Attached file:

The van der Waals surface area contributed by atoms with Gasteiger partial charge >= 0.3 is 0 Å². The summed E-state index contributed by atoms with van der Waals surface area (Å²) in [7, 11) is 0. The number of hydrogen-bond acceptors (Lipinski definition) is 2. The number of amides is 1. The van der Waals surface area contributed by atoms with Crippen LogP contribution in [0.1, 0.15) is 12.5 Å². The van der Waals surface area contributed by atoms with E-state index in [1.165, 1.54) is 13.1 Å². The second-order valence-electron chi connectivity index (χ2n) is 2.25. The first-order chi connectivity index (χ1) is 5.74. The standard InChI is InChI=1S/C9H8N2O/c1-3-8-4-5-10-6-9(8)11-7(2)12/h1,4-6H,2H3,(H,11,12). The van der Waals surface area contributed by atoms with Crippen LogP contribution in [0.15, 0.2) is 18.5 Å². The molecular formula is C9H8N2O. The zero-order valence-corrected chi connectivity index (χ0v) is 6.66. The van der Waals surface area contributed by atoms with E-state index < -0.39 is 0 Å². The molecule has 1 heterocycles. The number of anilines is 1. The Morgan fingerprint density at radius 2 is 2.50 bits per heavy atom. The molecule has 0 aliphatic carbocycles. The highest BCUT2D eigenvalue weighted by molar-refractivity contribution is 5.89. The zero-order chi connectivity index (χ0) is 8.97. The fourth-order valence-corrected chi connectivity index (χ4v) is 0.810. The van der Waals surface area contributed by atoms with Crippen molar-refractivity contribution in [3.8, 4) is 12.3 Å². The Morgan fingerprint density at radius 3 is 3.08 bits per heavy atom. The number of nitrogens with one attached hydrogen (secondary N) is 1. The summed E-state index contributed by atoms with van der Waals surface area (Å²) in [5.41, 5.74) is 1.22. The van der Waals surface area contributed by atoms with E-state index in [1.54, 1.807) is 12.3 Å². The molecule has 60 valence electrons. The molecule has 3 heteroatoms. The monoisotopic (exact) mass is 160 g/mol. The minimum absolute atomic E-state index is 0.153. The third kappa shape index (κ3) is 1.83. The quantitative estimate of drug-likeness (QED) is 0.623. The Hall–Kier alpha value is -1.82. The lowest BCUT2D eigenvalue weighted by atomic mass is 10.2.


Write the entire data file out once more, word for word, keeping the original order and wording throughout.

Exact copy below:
The van der Waals surface area contributed by atoms with Gasteiger partial charge >= 0.3 is 0 Å². The summed E-state index contributed by atoms with van der Waals surface area (Å²) in [7, 11) is 0. The number of hydrogen-bond acceptors (Lipinski definition) is 2. The number of amides is 1. The van der Waals surface area contributed by atoms with Crippen LogP contribution in [0.1, 0.15) is 12.5 Å². The van der Waals surface area contributed by atoms with E-state index in [1.165, 1.54) is 13.1 Å². The second-order valence-electron chi connectivity index (χ2n) is 2.25. The first-order chi connectivity index (χ1) is 5.74. The standard InChI is InChI=1S/C9H8N2O/c1-3-8-4-5-10-6-9(8)11-7(2)12/h1,4-6H,2H3,(H,11,12). The van der Waals surface area contributed by atoms with Crippen LogP contribution in [0.15, 0.2) is 18.5 Å². The molecular formula is C9H8N2O. The zero-order valence-corrected chi connectivity index (χ0v) is 6.66. The van der Waals surface area contributed by atoms with E-state index < -0.39 is 0 Å². The molecule has 1 heterocycles. The number of anilines is 1. The Morgan fingerprint density at radius 2 is 2.50 bits per heavy atom. The molecule has 0 aliphatic carbocycles. The highest BCUT2D eigenvalue weighted by molar-refractivity contribution is 5.89. The zero-order chi connectivity index (χ0) is 8.97. The fourth-order valence-corrected chi connectivity index (χ4v) is 0.810. The van der Waals surface area contributed by atoms with Crippen molar-refractivity contribution in [3.8, 4) is 12.3 Å². The Morgan fingerprint density at radius 3 is 3.08 bits per heavy atom. The number of nitrogens with one attached hydrogen (secondary N) is 1. The summed E-state index contributed by atoms with van der Waals surface area (Å²) in [5.41, 5.74) is 1.22. The van der Waals surface area contributed by atoms with E-state index in [1.54, 1.807) is 12.3 Å². The molecule has 60 valence electrons. The molecule has 3 heteroatoms. The monoisotopic (exact) mass is 160 g/mol. The minimum absolute atomic E-state index is 0.153. The third kappa shape index (κ3) is 1.83. The quantitative estimate of drug-likeness (QED) is 0.623. The Hall–Kier alpha value is -1.82. The lowest BCUT2D eigenvalue weighted by atomic mass is 10.2.